Discussion Board

Top Quality Academic Papers Guaranteed.

To many people, egoism is the most natural of human feelings. As soon as we’re born, what do we do but cry out loud for someone to come to us and meet our needs? And Ayn Rand, the moral philosopher calling for all out egoism or selfishness, does have a point that each person needs to value her/his own life first and foremost otherwise that person won’t live very long.
And yet how can people live together harmoniously without altruism or genuine concern for others? John Locke’s social contact theory about the origin of social and political cooperation presupposes that the benefits of cooperation and the common good are so important that we have to turn away from living only for ourselves. We create a social contract where we agree that the common good is more important than each person trying always to get their own way. But there’s a problem with this idea of a social contract if people are all basically egoists. The eText discusses the problem in chapter four under the section titled “The Prisoner’s Dilemma” but the eText doesn’t present the dilemma very well or even very logically. So here is a short video that presents the Prisoner’s Dilemma quite clearly: LINK.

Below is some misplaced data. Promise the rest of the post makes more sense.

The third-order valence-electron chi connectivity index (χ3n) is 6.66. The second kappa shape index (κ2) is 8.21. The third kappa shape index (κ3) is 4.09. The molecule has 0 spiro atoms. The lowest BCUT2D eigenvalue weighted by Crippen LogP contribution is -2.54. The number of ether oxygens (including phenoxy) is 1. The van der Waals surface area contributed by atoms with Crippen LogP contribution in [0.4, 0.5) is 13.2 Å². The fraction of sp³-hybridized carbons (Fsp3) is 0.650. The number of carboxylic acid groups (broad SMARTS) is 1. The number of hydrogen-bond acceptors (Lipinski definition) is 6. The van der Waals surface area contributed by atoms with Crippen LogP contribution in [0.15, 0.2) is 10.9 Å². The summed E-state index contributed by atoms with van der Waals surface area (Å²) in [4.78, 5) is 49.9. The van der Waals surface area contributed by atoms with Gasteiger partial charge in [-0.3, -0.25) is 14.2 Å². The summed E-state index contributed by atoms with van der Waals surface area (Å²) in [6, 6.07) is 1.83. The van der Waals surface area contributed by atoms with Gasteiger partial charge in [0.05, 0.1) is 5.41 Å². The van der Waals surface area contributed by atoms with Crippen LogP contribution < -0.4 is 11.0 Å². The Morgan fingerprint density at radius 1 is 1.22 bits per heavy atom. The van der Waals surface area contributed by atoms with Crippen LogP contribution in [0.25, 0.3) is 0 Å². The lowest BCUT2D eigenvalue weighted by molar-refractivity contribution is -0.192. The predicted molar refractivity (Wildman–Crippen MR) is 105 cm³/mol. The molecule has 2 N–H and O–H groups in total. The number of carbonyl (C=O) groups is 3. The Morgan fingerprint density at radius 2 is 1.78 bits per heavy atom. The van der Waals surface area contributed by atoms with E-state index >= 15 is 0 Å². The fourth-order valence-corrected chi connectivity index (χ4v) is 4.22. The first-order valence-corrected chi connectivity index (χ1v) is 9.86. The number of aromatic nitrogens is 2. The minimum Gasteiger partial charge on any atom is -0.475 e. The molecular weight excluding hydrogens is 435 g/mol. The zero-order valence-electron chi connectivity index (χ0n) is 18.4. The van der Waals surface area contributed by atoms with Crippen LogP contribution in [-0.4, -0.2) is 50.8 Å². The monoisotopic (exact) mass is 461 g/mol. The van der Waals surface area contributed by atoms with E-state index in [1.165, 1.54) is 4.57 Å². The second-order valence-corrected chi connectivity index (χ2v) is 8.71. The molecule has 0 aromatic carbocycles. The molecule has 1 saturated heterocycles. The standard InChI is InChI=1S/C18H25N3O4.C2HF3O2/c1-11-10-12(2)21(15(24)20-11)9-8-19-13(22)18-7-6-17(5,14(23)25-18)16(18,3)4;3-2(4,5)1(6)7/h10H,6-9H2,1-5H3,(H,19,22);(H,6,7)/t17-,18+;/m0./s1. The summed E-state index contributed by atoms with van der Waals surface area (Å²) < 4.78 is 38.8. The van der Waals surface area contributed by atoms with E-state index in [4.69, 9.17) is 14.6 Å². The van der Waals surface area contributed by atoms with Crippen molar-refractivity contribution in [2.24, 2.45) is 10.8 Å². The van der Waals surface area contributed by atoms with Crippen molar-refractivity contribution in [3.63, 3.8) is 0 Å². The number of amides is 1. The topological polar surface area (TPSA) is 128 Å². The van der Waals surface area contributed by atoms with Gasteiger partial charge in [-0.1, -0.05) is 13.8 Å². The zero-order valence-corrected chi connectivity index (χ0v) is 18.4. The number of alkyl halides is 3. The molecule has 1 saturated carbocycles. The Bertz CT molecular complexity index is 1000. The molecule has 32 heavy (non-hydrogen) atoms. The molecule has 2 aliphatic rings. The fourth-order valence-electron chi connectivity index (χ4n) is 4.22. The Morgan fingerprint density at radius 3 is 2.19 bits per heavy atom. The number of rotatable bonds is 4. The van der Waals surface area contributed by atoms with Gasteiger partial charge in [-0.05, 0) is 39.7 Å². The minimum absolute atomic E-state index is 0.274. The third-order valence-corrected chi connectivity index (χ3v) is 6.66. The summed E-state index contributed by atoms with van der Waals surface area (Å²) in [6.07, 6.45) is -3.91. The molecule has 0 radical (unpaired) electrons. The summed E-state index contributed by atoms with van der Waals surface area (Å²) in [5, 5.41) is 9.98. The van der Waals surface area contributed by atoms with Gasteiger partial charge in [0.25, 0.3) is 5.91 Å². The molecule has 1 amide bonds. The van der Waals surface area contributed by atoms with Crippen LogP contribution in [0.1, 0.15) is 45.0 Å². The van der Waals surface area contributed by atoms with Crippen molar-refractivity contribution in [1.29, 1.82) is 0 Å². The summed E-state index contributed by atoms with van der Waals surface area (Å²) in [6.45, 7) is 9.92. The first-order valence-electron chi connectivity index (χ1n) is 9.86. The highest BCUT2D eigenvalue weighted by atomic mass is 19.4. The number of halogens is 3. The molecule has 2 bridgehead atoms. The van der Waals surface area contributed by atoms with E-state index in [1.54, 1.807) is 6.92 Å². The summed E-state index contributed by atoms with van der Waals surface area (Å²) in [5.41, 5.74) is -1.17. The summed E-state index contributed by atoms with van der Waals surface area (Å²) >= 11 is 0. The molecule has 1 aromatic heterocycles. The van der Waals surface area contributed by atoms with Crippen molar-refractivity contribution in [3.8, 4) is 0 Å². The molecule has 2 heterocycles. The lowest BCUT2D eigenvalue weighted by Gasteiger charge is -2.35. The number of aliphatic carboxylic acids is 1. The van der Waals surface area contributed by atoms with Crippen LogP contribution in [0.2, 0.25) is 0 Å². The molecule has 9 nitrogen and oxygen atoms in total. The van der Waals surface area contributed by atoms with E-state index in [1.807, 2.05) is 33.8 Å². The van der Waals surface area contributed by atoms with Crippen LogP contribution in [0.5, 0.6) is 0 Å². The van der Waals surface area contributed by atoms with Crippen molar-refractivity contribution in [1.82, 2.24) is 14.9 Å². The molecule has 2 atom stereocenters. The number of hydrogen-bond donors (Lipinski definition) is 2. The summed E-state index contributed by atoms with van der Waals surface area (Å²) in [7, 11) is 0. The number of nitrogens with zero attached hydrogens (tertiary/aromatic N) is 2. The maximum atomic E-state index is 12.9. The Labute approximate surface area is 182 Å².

Let’s discuss these ideas:
[1] Discuss the prisoner’s dilemma with a family member, friend, or coworker. Do you and the person you discuss the dilemma with agree or disagree with what the prisoner’s dilemma is supposedly proving about human beings being more distrustful of others and egoistic or not? What does this story as a mental experiment show about how we can get people to cooperate for each other’s good, as the social contract theory suggests? Do you think that egoism or altruism is more natural and why?
[2] What are the moral values of Ayn Rand (video interview with Mike Wallace – see LINK)? Do you think the moral values of Ayn Rand threaten the moral values that make a country like the U.S. a place to live in peace, freedom and prosperity? Why or why not?


Last Updated on April 25, 2020 by